18 posted on 02/24/2014 1:36:15 AM PST by oblomov
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To: Brian Kopp DPM
In other words, Anscombe is saying that, if you believe you have a right to non-procreative sexual intercourse, you have no right to criticize non-procreative sex by others — for example, by a gay couple.

That sexual relations are only sanctioned for procreative purposes is heresy, while equating preventing conception with sodomy on that basis is perverse.

Let thy fountain be blessed: and rejoice with the wife of thy youth. Let her be as the loving hind and pleasant roe; let her breasts satisfy thee at all times; and be thou ravished always with her love. (Proverbs 5:18-19)

And Song of Solomon in part glorifies eros in marriage outside any context of child bearing.

19 posted on 02/24/2014 1:55:06 AM PST by daniel1212 (Come to the Lord Jesus as a contrite damned+destitute sinner, trust Him to save you, then live 4 Him)
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To: oblomov
Contraceptive References in the Bible

In explaining the Church's teaching about contraception, many people mistakenly think that this teaching is relatively new, something which occurred with Humanae Vitae in 1968.

Other people, from a more fundamentalist bent, want to know if there is any basis in Sacred Scripture for these teachings. In reviewing both Sacred Scripture as well as the history of our Church's teaching in this area, one finds a very positive and solid foundation, as has been presented to date.

Concerning "What does the Bible have to say?" the very positive presentation concerning creation, marital love, and covenant emerges from the texts of Sacred Scripture. However, we also discover references to any violation of the unitive-procreative dimensions of marital love and to the divine consequences which followed. In Genesis, we find the story of Onan, the second son of Judah, who married Tamar, the widow of his older brother Er. (The Levirate law of Judaism prescribed that if the oldest brother died, the next oldest, single brother would marry his widow to preserve the family line.) The Bible reads, "Onan, however, knew that the descendants would not be counted as his; so whenever he had relations with his brother's widow, he wasted his seed on the ground, to avoid contributing offspring for his brother. What he did greatly offended the Lord, and the Lord took his life." (Cf. Genesis 38:1ff). Here is a basic form of contraception � withdrawal, and clearly a sin in the eyes of God....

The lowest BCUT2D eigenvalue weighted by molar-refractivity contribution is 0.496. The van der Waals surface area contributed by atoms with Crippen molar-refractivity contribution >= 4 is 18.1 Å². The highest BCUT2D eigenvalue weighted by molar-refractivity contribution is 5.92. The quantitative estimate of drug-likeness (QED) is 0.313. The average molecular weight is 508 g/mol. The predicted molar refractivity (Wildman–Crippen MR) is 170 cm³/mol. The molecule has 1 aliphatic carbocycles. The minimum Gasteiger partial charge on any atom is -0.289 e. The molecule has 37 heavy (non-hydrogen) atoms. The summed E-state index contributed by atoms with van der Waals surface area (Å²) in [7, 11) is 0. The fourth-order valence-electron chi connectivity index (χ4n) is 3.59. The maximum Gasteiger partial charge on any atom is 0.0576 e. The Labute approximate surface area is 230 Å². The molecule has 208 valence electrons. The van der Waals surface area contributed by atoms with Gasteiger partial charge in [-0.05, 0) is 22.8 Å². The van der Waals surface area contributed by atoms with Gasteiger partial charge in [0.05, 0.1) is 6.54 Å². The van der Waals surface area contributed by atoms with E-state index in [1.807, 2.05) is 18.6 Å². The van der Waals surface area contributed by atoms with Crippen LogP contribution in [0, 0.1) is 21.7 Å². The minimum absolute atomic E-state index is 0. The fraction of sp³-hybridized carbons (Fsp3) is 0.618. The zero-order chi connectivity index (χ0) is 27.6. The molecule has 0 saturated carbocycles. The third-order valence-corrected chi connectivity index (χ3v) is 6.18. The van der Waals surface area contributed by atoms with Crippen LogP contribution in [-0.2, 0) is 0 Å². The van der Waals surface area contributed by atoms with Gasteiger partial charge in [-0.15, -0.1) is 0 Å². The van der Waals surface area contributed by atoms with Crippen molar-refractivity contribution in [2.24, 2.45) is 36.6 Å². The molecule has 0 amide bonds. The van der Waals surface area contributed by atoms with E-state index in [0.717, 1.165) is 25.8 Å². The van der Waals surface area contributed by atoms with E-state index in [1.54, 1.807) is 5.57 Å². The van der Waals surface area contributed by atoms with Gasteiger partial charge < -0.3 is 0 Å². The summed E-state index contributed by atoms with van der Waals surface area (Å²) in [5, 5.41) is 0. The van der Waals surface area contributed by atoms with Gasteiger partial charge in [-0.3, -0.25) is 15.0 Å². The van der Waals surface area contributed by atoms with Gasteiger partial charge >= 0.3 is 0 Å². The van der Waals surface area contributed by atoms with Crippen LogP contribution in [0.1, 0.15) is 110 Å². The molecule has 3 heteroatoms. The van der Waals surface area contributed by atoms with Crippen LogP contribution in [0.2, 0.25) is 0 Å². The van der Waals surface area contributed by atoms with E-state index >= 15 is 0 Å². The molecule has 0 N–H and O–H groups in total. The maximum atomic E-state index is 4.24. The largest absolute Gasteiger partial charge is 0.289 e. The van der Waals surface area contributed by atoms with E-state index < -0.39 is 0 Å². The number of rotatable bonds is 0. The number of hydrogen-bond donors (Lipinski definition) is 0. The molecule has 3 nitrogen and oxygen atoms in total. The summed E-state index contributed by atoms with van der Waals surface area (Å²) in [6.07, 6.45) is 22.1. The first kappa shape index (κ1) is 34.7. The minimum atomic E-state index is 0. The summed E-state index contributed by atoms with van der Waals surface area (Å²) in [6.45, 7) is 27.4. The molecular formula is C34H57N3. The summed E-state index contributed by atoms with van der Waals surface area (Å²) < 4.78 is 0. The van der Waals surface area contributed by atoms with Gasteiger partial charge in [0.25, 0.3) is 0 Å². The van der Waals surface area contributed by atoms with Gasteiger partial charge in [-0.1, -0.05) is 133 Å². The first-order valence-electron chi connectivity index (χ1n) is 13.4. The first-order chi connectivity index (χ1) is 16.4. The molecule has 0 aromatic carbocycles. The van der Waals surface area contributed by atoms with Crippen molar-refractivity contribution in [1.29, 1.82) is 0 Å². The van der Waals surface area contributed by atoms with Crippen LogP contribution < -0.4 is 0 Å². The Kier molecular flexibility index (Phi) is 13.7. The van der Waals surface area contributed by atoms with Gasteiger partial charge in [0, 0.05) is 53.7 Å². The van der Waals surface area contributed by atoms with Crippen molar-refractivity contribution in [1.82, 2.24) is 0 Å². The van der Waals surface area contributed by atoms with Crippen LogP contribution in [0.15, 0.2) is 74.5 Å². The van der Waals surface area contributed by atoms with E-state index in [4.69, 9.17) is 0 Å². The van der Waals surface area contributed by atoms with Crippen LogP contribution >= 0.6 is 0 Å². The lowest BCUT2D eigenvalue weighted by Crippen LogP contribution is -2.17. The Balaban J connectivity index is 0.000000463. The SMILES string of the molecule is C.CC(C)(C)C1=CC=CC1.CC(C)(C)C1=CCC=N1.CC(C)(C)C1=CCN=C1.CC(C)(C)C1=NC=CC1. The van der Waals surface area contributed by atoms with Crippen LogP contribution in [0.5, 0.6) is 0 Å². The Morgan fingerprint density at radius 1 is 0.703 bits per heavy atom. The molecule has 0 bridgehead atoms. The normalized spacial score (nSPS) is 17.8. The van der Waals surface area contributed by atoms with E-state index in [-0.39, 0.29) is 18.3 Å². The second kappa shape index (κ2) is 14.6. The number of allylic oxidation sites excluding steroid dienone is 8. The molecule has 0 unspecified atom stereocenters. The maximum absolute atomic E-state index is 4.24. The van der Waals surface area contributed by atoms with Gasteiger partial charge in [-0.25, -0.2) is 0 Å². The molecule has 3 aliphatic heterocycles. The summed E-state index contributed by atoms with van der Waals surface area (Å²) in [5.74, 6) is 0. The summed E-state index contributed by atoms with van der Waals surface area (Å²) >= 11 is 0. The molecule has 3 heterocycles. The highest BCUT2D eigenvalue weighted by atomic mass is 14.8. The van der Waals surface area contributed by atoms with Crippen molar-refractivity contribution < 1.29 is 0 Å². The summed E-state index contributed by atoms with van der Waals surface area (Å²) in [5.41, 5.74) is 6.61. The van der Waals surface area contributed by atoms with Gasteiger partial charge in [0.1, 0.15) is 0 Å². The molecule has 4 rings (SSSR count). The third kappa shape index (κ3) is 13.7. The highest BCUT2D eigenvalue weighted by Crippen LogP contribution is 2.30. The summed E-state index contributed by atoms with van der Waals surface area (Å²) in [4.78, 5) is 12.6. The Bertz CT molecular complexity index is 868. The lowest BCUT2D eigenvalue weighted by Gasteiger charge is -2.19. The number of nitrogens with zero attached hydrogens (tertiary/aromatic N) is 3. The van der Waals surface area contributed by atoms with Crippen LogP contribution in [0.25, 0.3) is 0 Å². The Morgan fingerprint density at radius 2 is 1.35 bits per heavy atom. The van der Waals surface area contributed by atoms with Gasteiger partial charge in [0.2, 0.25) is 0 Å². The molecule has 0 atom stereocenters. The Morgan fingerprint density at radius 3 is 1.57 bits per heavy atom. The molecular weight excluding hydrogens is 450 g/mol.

http://www.catholiceducation.org/articles/religion/re0663.html

20 posted on 02/24/2014 4:38:52 AM PST by BlatherNaut
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To: Brian Kopp DPM

Nice. GK was the man wasn’t he? Great reading.

How far humanity has fallen since the protestant sects assented their approval to contraception in the 1930’s. How far catholics have fallen without knowledge of NFP, with 80% estimated using contraception. What I have found interesting is throughout the US the percentage of catholics in a city correspond to the percentage that voted democrat. For instance, if a city voted 55% for 0, the city had about a 55% catholic population. I found these statistics at city data.com.

Man today simply wants to satisfy his lust. We are paying and will pay an even higher price for it too.


21 posted on 02/24/2014 4:41:00 AM PST by Cap'n Crunch
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To: Brian Kopp DPM

The sin inherent in contraception is its selfishness. To desire the pleasures of sexual intercourse while seeking to deny life to the children which are its natural consequence and divine purpose is a selfish act. Within marriage sexual intercourse a man and a woman offer themselves body and soul, including the ability to generate new life, to one another; it is a self giving act. Contraception changes this to one in which they use one another, merely seeking to satisfy their lust. It thus becomes a selfish act and a rebellion against God’s design. It denies life to one’s own potential children for the sake of material goods. Contraception makes a mockery of the prayer “thy will be done.” This mentality leads naturally to the acceptance of non-marital sex, abortion and homosexuality.


22 posted on 02/24/2014 5:57:43 AM PST by Petrosius
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To: Brian Kopp DPM
In other words, Anscombe is saying that, if you believe you have a right to non-procreative sexual intercourse, you have no right to criticize non-procreative sex by others — for example, by a gay couple.

I can't believe people would post this verbal diarrhea let alone read it...

23 posted on 02/24/2014 9:20:33 AM PST by Iscool (Ya mess with me, you mess with the WHOLE trailer park...)
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To: Iscool

So would you concur that there exists degrees of sin?


24 posted on 02/24/2014 9:48:42 AM PST by JPX2011
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To: Iscool
A friend has a favorite saying:

Sin makes you stupid.

Anyone who denies Natural Law falls under that saying.

25 posted on 02/24/2014 10:40:53 AM PST by Brian Kopp DPM